La Plata County does not have a support group for people who have attempted suicide, so Emma Harmon, an attempt survivor, decided to start one herself.
Harmon, a mental health advocate and crisis counselor, is working with the La Plata County Suicide Prevention Collaborative to hold an eight-week support group to help survivors. The program is designed to be a safe, non-demanding atmosphere where participants can be among others who understand their experience.
“I know there’s so many attempt survivors in Durango, based on people who die by suicide, the attempt rate also has to be very high,” Harmon said. “There’s definitely need in the area.”
Two years ago, Harmon was struggling with her mental health and having suicidal thoughts.
“I didn’t want to act on those thoughts at all because I knew it was like a sickness, and I didn’t really want to die,” Harmon said.
She couldn’t get into Axis Health System fast enough to get help, so she started looking for support groups. While there are groups for people grieving deaths from suicide, none in the area focus on attempt survivors, Harmon said.
Realizing the need in the area, she did some research and discovered a curriculum created by the nation’s first Suicide Prevention Center, part of Didi Hirsch Mental Health Services.
The support group became a reality with funding provided by the county Suicide Prevention Collaborative, a partnership between Celebrating Healthy Communities, San Juan Basin Public Health and community stakeholders and leaders. Harmon believed it was the first group focused on attempt survivors in the county.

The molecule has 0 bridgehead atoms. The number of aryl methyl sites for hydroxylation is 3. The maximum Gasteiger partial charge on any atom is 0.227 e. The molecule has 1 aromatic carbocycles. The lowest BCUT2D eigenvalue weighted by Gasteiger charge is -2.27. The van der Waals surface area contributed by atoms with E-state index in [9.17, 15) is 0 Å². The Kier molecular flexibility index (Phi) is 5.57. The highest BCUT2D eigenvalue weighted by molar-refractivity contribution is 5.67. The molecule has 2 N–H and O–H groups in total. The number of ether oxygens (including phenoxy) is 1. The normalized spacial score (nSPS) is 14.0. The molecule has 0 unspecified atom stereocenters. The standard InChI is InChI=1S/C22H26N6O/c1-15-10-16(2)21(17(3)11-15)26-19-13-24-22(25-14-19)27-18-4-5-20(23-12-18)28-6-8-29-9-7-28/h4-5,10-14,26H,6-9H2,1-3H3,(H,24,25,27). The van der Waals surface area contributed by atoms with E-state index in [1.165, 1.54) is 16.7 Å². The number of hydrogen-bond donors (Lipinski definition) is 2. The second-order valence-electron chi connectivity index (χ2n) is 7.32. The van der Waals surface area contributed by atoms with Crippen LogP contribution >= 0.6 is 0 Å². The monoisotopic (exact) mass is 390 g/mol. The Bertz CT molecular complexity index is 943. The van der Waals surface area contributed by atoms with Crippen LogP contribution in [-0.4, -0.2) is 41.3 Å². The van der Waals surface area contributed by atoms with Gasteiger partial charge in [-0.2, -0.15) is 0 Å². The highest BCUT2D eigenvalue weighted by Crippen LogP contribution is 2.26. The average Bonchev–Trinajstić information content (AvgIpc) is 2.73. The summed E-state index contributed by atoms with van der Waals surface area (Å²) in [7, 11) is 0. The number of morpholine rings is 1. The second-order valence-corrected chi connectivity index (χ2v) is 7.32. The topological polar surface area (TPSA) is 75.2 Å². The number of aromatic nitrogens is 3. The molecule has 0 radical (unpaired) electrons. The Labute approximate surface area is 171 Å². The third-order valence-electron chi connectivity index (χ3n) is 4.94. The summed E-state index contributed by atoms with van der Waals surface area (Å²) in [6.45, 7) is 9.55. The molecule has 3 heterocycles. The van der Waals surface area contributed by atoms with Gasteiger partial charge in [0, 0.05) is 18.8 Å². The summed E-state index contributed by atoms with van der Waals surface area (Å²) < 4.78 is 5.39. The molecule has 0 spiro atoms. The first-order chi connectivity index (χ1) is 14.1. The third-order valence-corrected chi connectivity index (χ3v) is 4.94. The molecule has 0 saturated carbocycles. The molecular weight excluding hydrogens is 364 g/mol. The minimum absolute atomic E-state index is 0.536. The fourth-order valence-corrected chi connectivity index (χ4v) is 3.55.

The Suicide Prevention Center curriculum helps people connect with peers who can support each other in times of crisis. It helps reduce internalized or perceived stigma and increases coping skills related to suicidal thoughts.
It creates an environment where people feel comfortable and able to speak about the thoughts and feelings that led to their suicide attempt. It also offers safety planning tools and other resources.
It’s a positive curriculum, that offers a way to connect with others and in a safe way, Harmon said.
The group is free for its participants and designed to support those who have survived one or more suicide attempts. Both Harmon and Megan McCartney, a licensed social worker, will be trained facilitators for the group.
Participants will meet via Zoom, a video conferencing platform, starting from 5:30 to 7 p.m. Oct. 27. It is a closed cycle, meaning once it starts no one else can join, Harmon said. Participants are required to complete an intake interview with the facilitator before attending.
Sign-ups are ongoing. The group can hold a maximum of eight people, and two slots are already filled. At least four people are needed to conduct the program, Harmon said.
“I don’t personally know one other attempt survivor. ... No one else knows how it feels and how it continues sometimes with the suicidal thoughts,” Harmon said. “I’m stoked just to have some people to connect with that will understand.”